Friday 16 September 2016
Rebecca Northfield, assistant features editor
Researchers want to use this technology to eventually help people suffering with severe paralysis like good old Steve Hawking. Monkeys with brain implants were able to move a cursor on a screen and transcribe words from Shakespeare and the New York Times. Pretty cool, right? But I have one thing to say. Why on earth did they use Shakespeare? Someone who hasn’t really studied the bloke’s numerous plays, sonnets, poems etc would be completely lost if they were to read, transcribe, dictate or even generally understand an excerpt from one of his works. For example, this is a passage from Hamlet. Ophelia is basically saying that the advice she has been given by her brother Laertes on her relationship with Hamlet was totally hypocritical and she thinks Laertes will not follow his own advice when he pops off to college: “Do not, as some ungracious pastors do, Show me the steep and thorny way to heaven, Whiles, like a puffed and reckless libertine, Himself the primrose path of dalliance treads, And recks not his own rede.” Yeah. You can totally get that from the text, right? This is how I think a monkey’s brain would process the text if they were trying to transcribe it: “Do not, as some ungracious pastors do [do these men not say please or thank you, or something?], Show me the steep and thorny way to heaven, [Someone’s a bit pessimistic] Whiles, [While. Okay I’ll write that down. No wait, it’s whiles. Whiles?] like a puffed and reckless [puffed? Like a cushion? Or popcorn? I like popcorn] libertine, Himself the primrose path of dalliance treads, [This guy sounds like a bit of an idiot] And recks [Recks?! What the hell is that?] not his own rede [Red-e? Red. E. Is it ready? Sounds like ready. What is it? Oh man, now nothing makes sense].”
Lorna Sharpe, sub-editor
Researchers at MIT and Georgia Tech in the US have been able to read text clearly on the top nine sheets of a stack of paper and see writing on up to 20 by directing ultrashort bursts of terahertz radiation into the stack and analysing the signals that are reflected back. One day, museums might be able to use the technology to scan the contents of old books too fragile to handle or to examine paintings to confirm their authenticity or understand the artist’s creative process. This really appeals to my twin interests in technology and history.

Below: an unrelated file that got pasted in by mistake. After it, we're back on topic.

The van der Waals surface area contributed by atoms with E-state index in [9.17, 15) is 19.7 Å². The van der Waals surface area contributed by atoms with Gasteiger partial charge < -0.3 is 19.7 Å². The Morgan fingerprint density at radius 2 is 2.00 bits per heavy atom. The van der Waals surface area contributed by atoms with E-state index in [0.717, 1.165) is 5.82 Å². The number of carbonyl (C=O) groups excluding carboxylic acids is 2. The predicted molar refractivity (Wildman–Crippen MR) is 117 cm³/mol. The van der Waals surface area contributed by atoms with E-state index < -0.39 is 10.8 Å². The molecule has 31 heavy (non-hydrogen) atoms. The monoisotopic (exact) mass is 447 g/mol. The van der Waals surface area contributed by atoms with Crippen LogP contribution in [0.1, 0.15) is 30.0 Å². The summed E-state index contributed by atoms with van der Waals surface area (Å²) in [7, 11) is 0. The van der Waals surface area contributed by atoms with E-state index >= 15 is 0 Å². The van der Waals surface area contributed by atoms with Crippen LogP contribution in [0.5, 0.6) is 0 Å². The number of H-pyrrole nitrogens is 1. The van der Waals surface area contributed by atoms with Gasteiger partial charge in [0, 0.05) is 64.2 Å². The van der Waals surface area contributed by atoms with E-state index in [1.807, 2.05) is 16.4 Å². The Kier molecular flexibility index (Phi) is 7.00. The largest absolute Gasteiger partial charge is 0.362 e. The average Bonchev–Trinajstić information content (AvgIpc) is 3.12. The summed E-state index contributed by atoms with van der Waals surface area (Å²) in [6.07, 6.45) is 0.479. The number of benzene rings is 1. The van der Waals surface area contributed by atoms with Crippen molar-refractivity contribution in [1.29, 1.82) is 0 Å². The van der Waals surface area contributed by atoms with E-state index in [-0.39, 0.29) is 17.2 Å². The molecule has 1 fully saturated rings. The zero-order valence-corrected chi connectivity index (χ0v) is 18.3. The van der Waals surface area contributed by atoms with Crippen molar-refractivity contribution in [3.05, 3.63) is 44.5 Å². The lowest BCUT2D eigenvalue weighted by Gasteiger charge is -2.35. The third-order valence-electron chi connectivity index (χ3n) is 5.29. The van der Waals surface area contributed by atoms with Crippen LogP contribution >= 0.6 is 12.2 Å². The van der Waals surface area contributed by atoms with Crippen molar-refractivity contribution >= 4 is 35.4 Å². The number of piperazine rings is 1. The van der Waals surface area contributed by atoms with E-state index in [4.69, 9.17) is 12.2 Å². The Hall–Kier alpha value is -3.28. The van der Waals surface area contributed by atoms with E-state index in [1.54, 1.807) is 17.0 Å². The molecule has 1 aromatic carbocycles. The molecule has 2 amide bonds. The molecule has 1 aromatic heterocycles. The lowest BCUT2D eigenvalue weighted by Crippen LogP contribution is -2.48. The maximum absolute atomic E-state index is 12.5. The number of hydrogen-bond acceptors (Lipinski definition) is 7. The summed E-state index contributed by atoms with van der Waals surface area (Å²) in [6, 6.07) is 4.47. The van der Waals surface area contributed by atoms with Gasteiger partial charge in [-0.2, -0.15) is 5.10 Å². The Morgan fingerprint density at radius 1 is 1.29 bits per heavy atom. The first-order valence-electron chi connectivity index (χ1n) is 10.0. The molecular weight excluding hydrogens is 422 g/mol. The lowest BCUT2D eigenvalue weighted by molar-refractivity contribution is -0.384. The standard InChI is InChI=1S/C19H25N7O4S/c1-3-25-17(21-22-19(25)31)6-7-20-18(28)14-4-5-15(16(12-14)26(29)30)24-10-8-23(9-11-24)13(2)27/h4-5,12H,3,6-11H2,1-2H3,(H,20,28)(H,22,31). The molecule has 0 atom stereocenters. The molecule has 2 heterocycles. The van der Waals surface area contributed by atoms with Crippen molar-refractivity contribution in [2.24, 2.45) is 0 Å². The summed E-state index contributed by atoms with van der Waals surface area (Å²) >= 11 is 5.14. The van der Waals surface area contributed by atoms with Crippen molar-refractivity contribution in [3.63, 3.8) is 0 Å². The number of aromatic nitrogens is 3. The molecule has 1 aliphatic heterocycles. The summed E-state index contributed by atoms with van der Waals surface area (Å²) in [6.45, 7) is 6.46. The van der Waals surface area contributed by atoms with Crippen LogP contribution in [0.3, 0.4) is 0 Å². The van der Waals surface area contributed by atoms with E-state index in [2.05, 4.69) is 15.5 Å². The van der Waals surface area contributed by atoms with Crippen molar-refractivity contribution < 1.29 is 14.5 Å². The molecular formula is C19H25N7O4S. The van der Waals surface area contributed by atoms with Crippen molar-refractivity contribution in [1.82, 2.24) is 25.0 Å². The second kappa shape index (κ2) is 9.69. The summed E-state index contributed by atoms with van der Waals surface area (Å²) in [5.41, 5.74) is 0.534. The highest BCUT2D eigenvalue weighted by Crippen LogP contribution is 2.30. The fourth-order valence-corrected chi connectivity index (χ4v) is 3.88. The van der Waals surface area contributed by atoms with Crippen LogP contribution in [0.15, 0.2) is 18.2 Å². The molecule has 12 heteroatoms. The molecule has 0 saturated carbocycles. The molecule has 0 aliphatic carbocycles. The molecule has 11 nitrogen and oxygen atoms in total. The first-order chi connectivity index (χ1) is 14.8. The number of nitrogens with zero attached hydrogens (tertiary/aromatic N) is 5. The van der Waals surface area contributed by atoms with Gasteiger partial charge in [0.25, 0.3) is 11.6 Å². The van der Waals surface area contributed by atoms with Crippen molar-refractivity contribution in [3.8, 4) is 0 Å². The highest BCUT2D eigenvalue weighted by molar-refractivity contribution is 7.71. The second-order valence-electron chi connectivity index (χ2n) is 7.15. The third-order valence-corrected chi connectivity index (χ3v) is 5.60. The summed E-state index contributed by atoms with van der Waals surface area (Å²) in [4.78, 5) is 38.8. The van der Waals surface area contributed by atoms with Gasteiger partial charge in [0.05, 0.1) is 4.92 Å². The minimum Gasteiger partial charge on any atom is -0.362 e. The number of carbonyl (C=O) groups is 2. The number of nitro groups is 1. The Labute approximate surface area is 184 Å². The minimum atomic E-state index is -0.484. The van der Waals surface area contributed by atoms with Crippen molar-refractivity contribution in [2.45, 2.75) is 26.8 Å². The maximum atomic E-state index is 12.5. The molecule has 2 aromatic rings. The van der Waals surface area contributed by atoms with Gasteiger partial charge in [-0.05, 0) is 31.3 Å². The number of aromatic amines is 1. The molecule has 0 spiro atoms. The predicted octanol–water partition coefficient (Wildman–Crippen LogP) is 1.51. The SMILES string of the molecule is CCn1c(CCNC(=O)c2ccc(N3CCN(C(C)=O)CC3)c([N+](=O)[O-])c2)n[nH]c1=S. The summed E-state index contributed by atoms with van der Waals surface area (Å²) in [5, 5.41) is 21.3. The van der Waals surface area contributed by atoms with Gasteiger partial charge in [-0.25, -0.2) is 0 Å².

The mayor of Reykjavik wants to make the Icelandic capital carbon-neutral in less than 25 years. He’s starting from a good position, as the city is already powered by hydroelectricity and its buildings are heated from geothermal sources. The next steps are to restrict urban sprawl and develop a mass-transit system that people will use in preference to driving. Beyond that, it will need some pretty impressive developments before 2020 to make sure that every non-car vehicle scrapped after, say, 2025 (from road rollers to fire engines) can be replaced by a commercially available, economically sensible, clean alternative.
Katia Moskvitch, technology features editor
Despite a launch pad explosion that destroyed a SpaceX Falcon 9 rocket on 1 September, the seemingly undaunted company has now said that it will resume flights as early as November this year. The firm is currently investigating what went wrong, and why the rocket suddenly burst into flames as it was being fuelled for a routine prelaunch test at Cape Canaveral Air Force Station in Florida. “We’re anticipating getting back to flight, being down for about three months, so getting back to flight in November, the November timeframe,” SpaceX President Gwynne Shotwell said earlier this week during a panel discussion at the World Satellite Business Week Conference in Paris. Well, it’s great news, and hopefully soon commercial missions to space will become routine.
Dickon Ross, editor in chief
Do autonomous vehicles need to become more confident? While freight convoys can crawl along our motorways at night to reduce congestion and save fuel, unmanned passenger vehicles need to contend with other traffic and they need to be more assertive if they are to be more popular with the public, thought delegates to this year’s TM Forum Smart City conference in Yinchuan, China. Autonomous vehicles’ cautious – perhaps even over-cautious – algorithms make it more difficult for them to turn into busy traffic than human drivers edging their way or even forcing their way into busy roads. They tend to hold back and that can mean long, frustrating waits for the occupants. They can also tend to ‘stutter’ down the road, nervously stopping and starting down the road, and this could be made worse by pedestrians’ knowledge that the vehicles will always stop for them – unlike the traffic where I live. Autonomous vehicles should “behave more badly” said one speaker. But how nicely or badly should they behave? The first person to be hit by an unmanned vehicle that just didn’t stop will be very bad for the industry – no matter how many people are killed every day on the roads by manned vehicles.